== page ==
Becoming by Michelle Obama: Review


by Michelle Obama

What We Think

Every so often, a book appears that is everything you hoped it would be: insightful, revealing, and deeply relevant. In a time when so much of our attention is monopolized by toxic and intolerant messaging, it feels almost restorative to read through Michelle Obama’s timely memoir, Becoming.

That isn’t to suggest that the book provides an overly sanitized account of Obama’s life and her engagement with issues of race, politics, and personal identity. The insights that are given to readers don’t shy away from the hard realities that were part of her journey—and still are present in her life today.

What shines here is the voice of reason that underlies the entire account. At its heart, it champions what so many people crave to see in leadership now: simple human decency and an honest self-awareness in the pursuit of bringing positive change.

“Life was teaching me that progress and change happen slowly. We were planting the seeds of change, the fruit of which we might never see. We had to be patient.”

In Becoming, Michelle Obama reveals the highs and lows of her own struggles growing up, as well as those that she has shared and confronted with her husband, Barack. Their lives, of course, have not been common; their rise to the top of global politics has shaped and determined many decisions along the way, both in terms of their personal lives and in regard to their public responsibilities. But Obama is clear about the values that she protects and helps to promote, and these are all deeply common to us all.

They’re human values, rooted in basic principles of dignity. It’s a strong foundation upon which to connect with people, and it’s strengthened by the fact that it isn’t a naive or idealistic vision that fails to account for the real world. It’s one that she had to develop herself, through introspection and experience alike, in growing up as a witness to the harmful effects of racism and discrimination.

Naturally, this is not something that just disappeared upon her becoming the first lady. In some ways, perhaps, it even intensified, as many white conservative commentators and politicians treated her and her husband’s political rise to both racist insults and jokes. But the United States was ready for change, and the Obamas were ready to deliver it as best they could.

As is life, not all attempts were as successful as they were envisioned—frustrations and failings will always exist—but the core of her efforts has always upheld the values of her spoken words. She acts in the manner of her beliefs, and Becoming offers a sincere view of how the world of politics has affected both her and her marriage. As she writes of life with her husband: “Coexisting with Barack’s strong sense of purpose … was something to which I had to adjust.” The candor with which she reveals the heartaches and anxieties of her personal life is more than simply humanizing: it’s strengthening.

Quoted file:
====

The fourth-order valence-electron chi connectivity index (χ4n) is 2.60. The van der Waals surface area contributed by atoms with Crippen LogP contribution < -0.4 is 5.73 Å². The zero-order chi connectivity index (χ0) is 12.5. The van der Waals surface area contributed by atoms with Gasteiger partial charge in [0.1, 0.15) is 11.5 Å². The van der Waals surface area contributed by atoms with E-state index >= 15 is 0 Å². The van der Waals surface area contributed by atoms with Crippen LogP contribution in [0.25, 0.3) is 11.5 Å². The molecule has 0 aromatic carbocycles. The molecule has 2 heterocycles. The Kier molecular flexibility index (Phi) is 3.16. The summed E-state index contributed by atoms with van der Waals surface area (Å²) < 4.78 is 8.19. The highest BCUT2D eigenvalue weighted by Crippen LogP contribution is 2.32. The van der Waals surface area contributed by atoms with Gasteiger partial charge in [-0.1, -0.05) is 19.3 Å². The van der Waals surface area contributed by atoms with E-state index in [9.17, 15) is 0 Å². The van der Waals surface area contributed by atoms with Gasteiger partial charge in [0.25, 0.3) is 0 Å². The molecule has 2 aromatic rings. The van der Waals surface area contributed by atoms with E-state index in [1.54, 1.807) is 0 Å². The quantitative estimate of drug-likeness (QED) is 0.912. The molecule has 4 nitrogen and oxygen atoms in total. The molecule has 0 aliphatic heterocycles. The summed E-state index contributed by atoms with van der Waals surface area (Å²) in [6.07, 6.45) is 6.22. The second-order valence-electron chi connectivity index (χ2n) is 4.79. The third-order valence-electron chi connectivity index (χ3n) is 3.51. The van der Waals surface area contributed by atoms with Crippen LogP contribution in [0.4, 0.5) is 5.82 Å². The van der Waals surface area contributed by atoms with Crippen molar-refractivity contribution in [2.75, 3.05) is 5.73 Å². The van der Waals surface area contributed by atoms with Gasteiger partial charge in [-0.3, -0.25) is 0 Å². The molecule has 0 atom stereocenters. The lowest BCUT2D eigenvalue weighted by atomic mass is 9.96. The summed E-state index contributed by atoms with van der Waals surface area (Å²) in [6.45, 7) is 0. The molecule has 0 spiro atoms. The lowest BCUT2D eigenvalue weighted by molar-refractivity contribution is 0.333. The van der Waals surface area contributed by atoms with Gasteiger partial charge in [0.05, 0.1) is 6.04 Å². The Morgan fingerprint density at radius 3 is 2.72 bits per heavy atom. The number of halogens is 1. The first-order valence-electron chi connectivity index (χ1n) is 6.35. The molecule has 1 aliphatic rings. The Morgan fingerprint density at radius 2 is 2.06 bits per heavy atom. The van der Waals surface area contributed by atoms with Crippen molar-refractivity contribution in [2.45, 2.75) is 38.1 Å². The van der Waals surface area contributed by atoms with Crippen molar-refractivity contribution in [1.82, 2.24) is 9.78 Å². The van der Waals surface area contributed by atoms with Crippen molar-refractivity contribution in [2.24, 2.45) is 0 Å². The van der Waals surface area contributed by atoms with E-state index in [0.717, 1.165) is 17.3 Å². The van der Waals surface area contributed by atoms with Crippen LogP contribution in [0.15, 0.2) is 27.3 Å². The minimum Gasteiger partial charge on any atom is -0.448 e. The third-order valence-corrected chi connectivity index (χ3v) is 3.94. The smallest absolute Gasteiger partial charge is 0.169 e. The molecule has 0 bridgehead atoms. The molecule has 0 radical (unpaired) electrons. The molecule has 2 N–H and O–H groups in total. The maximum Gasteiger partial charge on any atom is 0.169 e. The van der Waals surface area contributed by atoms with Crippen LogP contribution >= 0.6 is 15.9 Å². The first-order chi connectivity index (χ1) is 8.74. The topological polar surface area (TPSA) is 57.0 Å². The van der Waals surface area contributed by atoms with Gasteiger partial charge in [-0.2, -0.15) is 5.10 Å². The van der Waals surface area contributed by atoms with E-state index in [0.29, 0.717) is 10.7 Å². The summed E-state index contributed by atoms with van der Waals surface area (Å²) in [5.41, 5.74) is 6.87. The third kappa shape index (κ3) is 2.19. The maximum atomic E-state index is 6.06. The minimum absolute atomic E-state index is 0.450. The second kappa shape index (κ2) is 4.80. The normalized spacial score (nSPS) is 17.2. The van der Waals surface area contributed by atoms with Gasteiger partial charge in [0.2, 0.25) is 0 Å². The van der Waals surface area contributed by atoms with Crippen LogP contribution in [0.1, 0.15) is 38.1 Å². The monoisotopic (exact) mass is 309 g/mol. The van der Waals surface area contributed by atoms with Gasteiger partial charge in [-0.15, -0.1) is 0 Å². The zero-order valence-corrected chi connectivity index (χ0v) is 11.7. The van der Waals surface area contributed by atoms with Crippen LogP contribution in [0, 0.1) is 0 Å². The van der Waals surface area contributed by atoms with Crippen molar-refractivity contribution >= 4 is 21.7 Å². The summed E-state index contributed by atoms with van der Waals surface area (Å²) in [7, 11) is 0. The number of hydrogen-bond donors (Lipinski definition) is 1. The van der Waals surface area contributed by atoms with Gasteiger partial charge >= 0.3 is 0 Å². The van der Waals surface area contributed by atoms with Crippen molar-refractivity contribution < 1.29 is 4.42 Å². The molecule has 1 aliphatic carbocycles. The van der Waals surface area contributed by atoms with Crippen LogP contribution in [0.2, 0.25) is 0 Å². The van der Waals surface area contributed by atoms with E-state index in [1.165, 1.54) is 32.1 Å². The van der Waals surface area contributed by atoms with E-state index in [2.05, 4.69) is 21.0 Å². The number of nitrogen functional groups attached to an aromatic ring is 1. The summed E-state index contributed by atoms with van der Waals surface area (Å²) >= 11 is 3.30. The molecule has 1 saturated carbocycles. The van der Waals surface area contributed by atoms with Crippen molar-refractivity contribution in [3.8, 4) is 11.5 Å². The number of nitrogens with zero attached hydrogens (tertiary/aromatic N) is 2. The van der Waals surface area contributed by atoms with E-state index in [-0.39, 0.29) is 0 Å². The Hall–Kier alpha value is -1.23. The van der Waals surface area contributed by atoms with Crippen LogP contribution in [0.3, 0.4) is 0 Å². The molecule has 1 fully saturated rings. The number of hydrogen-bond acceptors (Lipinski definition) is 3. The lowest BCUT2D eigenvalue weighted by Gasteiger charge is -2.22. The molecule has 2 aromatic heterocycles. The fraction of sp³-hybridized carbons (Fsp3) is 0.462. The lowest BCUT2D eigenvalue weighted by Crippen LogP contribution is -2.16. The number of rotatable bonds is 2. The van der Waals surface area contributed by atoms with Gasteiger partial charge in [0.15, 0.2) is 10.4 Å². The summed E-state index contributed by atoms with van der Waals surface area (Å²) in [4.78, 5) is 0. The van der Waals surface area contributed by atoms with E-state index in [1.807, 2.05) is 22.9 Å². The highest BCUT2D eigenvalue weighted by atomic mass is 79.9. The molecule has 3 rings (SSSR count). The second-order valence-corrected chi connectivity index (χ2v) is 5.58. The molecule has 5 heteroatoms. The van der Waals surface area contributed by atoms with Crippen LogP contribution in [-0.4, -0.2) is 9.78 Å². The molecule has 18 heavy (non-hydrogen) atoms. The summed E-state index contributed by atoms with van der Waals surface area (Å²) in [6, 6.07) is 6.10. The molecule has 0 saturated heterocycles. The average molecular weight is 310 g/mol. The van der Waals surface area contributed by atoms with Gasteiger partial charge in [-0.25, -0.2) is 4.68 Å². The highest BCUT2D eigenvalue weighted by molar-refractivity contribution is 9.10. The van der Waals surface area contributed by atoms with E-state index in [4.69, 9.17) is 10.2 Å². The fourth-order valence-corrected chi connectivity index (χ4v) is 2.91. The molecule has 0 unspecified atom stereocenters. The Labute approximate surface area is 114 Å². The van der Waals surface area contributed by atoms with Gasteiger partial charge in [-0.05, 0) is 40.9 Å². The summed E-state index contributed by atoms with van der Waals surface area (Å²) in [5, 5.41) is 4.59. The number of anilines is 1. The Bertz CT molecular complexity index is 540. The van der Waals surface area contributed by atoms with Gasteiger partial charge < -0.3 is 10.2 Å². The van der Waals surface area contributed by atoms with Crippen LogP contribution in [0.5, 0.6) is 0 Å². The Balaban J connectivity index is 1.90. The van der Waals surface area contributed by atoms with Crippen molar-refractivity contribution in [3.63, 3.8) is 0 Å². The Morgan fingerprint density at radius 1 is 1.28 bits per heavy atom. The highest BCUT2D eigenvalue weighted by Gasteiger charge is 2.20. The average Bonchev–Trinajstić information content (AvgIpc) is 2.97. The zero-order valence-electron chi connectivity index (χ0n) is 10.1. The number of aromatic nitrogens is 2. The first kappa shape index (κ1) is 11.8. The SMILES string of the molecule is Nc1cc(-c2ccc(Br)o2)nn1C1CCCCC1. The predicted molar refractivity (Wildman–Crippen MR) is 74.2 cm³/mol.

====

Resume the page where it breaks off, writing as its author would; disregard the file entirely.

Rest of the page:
This all adds to a portrait that feels incredibly authentic, even through its upfront style of overtly taking the high road. After all, Michelle Obama makes no secret of her personal aversion to politics, which is a tremendous thing for a first lady to grapple with, and it stays true to what was evident back then during her time in the White House, as well as to her life today, having left that position.

The consistency of her character is something that is hard to dispute in reading Becoming, and for those who have read her husband’s writings, this impression is reinforced convincingly. Her writing style throughout gives space for her to inject a measure of her own personality into the narrative, which helps to maintain the candid emotion that it captures.

This is perhaps where the memoir is at its strongest. Obama uses the important moments of her life not to simply offer a retelling of them but to use each one to provide context and insight into the person she is and has become. The value of treating life experiences with thoughtful and introspective care is powerful, and it’s something that’s greatly needed as we navigate the social and political turbulence of today.

Indeed, Becoming doesn’t fail to address the current state of U.S. politics and the country as a whole, not to mention her own position and anxieties about the situation as it currently stands, with much of her and her husband’s work being crudely dismantled or damaged by the Trump administration.

Through it all, Michelle Obama writes with a direct and powerful voice, which never comes at the expense of her commitment to the core values of decency. It’s an honest, considerate, and relevant take on where America is today—and who she is within it.

In a Nutshell

Becoming is an insightful memoir of the life and times of Michelle Obama, sharing her experiences from before, during, and after her position as first lady. It comes at a time of sweeping social divisions and political upheaval, yet the commentary it offers tackles the issues of race and gender with both thought and strength.

This book has a message to share that is not only relevant for where we are in the world today; it is also an appeal to repair the governance that we need to move forward constructively and healthily—together.

Our Score: 9/10

Further Details
448 pages
Publisher: Crown Publishing Group
Genre: Memoir
Buy it: Amazon

As companion books, we recommend these two by Barack Obama: Dreams from My Father: A Story of Race and Inheritance and The Audacity of Hope: Thoughts on Reclaiming the American Dream.

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